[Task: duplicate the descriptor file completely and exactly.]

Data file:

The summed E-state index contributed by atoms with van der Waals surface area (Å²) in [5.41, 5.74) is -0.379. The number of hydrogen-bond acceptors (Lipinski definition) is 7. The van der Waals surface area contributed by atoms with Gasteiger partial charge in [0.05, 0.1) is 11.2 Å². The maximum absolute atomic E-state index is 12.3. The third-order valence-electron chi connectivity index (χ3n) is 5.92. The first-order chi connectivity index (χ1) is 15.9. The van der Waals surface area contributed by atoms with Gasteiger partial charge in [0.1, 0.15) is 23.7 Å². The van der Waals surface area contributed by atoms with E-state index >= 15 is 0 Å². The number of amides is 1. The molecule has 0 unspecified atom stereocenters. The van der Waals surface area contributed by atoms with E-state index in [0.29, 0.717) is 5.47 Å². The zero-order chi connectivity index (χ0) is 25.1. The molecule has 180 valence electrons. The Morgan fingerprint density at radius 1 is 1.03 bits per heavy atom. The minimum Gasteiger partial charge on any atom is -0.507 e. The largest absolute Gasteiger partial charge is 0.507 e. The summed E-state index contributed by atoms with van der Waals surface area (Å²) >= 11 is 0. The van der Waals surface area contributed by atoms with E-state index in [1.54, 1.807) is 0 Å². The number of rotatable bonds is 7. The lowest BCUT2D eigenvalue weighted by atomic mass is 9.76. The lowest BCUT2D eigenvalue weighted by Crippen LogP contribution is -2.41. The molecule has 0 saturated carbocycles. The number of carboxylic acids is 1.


The summed E-state index contributed by atoms with van der Waals surface area (Å²) in [5.41, 5.74) is -0.379. The number of hydrogen-bond acceptors (Lipinski definition) is 7. The van der Waals surface area contributed by atoms with Gasteiger partial charge in [0.05, 0.1) is 11.2 Å². The maximum absolute atomic E-state index is 12.3. The third-order valence-electron chi connectivity index (χ3n) is 5.92. The first-order chi connectivity index (χ1) is 15.9. The van der Waals surface area contributed by atoms with Gasteiger partial charge in [0.1, 0.15) is 23.7 Å². The van der Waals surface area contributed by atoms with E-state index >= 15 is 0 Å². The number of amides is 1. The molecule has 0 unspecified atom stereocenters. The van der Waals surface area contributed by atoms with E-state index in [0.29, 0.717) is 5.47 Å². The zero-order chi connectivity index (χ0) is 25.1. The molecule has 180 valence electrons. The Morgan fingerprint density at radius 1 is 1.03 bits per heavy atom. The minimum Gasteiger partial charge on any atom is -0.507 e. The largest absolute Gasteiger partial charge is 0.507 e. The summed E-state index contributed by atoms with van der Waals surface area (Å²) >= 11 is 0. The van der Waals surface area contributed by atoms with E-state index in [1.54, 1.807) is 0 Å². The number of rotatable bonds is 7. The lowest BCUT2D eigenvalue weighted by atomic mass is 9.76. The lowest BCUT2D eigenvalue weighted by Crippen LogP contribution is -2.41. The molecule has 0 saturated carbocycles. The number of carboxylic acids is 1.